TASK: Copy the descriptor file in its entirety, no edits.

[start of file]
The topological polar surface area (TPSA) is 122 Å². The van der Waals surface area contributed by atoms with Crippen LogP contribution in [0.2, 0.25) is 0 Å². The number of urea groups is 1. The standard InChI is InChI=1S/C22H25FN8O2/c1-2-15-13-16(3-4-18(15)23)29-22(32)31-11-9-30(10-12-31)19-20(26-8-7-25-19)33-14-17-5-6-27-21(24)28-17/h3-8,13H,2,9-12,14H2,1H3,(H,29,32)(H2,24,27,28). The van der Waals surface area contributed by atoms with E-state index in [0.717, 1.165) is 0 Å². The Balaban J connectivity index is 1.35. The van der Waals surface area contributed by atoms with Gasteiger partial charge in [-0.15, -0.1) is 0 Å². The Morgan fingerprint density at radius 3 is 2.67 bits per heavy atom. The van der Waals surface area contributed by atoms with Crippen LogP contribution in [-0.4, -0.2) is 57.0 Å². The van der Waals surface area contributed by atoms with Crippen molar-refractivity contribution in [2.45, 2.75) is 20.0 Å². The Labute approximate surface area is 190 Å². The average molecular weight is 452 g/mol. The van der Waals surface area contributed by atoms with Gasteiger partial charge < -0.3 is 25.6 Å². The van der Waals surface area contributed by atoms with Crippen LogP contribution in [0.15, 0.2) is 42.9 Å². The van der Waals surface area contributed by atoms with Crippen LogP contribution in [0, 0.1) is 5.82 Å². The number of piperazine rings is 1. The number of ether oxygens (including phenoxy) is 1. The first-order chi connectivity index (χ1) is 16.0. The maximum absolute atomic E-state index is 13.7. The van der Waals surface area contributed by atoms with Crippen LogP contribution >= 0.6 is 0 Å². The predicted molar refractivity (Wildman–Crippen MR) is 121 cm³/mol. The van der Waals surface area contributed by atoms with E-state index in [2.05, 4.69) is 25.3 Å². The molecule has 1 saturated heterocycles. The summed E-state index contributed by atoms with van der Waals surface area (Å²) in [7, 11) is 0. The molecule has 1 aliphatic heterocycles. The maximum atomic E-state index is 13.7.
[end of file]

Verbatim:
The topological polar surface area (TPSA) is 122 Å². The van der Waals surface area contributed by atoms with Crippen LogP contribution in [0.2, 0.25) is 0 Å². The number of urea groups is 1. The standard InChI is InChI=1S/C22H25FN8O2/c1-2-15-13-16(3-4-18(15)23)29-22(32)31-11-9-30(10-12-31)19-20(26-8-7-25-19)33-14-17-5-6-27-21(24)28-17/h3-8,13H,2,9-12,14H2,1H3,(H,29,32)(H2,24,27,28). The van der Waals surface area contributed by atoms with E-state index in [0.717, 1.165) is 0 Å². The Balaban J connectivity index is 1.35. The van der Waals surface area contributed by atoms with Gasteiger partial charge in [-0.15, -0.1) is 0 Å². The Morgan fingerprint density at radius 3 is 2.67 bits per heavy atom. The van der Waals surface area contributed by atoms with Crippen LogP contribution in [-0.4, -0.2) is 57.0 Å². The van der Waals surface area contributed by atoms with Crippen molar-refractivity contribution in [2.45, 2.75) is 20.0 Å². The Labute approximate surface area is 190 Å². The average molecular weight is 452 g/mol. The van der Waals surface area contributed by atoms with Gasteiger partial charge < -0.3 is 25.6 Å². The van der Waals surface area contributed by atoms with Crippen LogP contribution in [0.15, 0.2) is 42.9 Å². The van der Waals surface area contributed by atoms with Crippen LogP contribution in [0, 0.1) is 5.82 Å². The number of piperazine rings is 1. The number of ether oxygens (including phenoxy) is 1. The first-order chi connectivity index (χ1) is 16.0. The maximum absolute atomic E-state index is 13.7. The van der Waals surface area contributed by atoms with Crippen LogP contribution >= 0.6 is 0 Å². The predicted molar refractivity (Wildman–Crippen MR) is 121 cm³/mol. The van der Waals surface area contributed by atoms with E-state index in [2.05, 4.69) is 25.3 Å². The molecule has 1 saturated heterocycles. The summed E-state index contributed by atoms with van der Waals surface area (Å²) in [7, 11) is 0. The molecule has 1 aliphatic heterocycles. The maximum atomic E-state index is 13.7.